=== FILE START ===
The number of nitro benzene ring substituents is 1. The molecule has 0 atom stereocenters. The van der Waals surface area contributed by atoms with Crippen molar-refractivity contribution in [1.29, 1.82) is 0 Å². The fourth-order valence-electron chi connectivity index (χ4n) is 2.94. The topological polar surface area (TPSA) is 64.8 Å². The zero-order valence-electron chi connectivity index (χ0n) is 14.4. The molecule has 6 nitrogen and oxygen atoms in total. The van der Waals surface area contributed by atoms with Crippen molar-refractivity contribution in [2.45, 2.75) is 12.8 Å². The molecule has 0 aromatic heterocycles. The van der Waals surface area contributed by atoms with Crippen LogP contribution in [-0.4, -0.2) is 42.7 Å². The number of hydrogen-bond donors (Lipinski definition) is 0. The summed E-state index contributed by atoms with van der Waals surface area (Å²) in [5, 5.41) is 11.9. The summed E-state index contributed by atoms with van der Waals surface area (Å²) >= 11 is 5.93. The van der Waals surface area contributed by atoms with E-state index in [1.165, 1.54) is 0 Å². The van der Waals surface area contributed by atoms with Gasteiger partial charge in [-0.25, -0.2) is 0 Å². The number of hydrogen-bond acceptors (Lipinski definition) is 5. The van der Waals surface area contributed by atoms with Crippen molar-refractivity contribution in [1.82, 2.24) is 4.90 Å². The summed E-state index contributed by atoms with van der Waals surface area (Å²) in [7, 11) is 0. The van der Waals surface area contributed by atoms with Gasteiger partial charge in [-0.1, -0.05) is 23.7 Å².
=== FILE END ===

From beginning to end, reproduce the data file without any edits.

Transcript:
The number of nitro benzene ring substituents is 1. The molecule has 0 atom stereocenters. The van der Waals surface area contributed by atoms with Crippen molar-refractivity contribution in [1.29, 1.82) is 0 Å². The fourth-order valence-electron chi connectivity index (χ4n) is 2.94. The topological polar surface area (TPSA) is 64.8 Å². The zero-order valence-electron chi connectivity index (χ0n) is 14.4. The molecule has 6 nitrogen and oxygen atoms in total. The van der Waals surface area contributed by atoms with Crippen molar-refractivity contribution in [2.45, 2.75) is 12.8 Å². The molecule has 0 aromatic heterocycles. The van der Waals surface area contributed by atoms with Crippen LogP contribution in [-0.4, -0.2) is 42.7 Å². The number of hydrogen-bond donors (Lipinski definition) is 0. The summed E-state index contributed by atoms with van der Waals surface area (Å²) in [5, 5.41) is 11.9. The summed E-state index contributed by atoms with van der Waals surface area (Å²) >= 11 is 5.93. The van der Waals surface area contributed by atoms with E-state index in [1.165, 1.54) is 0 Å². The van der Waals surface area contributed by atoms with Gasteiger partial charge in [-0.25, -0.2) is 0 Å². The number of hydrogen-bond acceptors (Lipinski definition) is 5. The van der Waals surface area contributed by atoms with Crippen molar-refractivity contribution in [1.82, 2.24) is 4.90 Å². The summed E-state index contributed by atoms with van der Waals surface area (Å²) in [7, 11) is 0. The van der Waals surface area contributed by atoms with Gasteiger partial charge in [-0.1, -0.05) is 23.7 Å².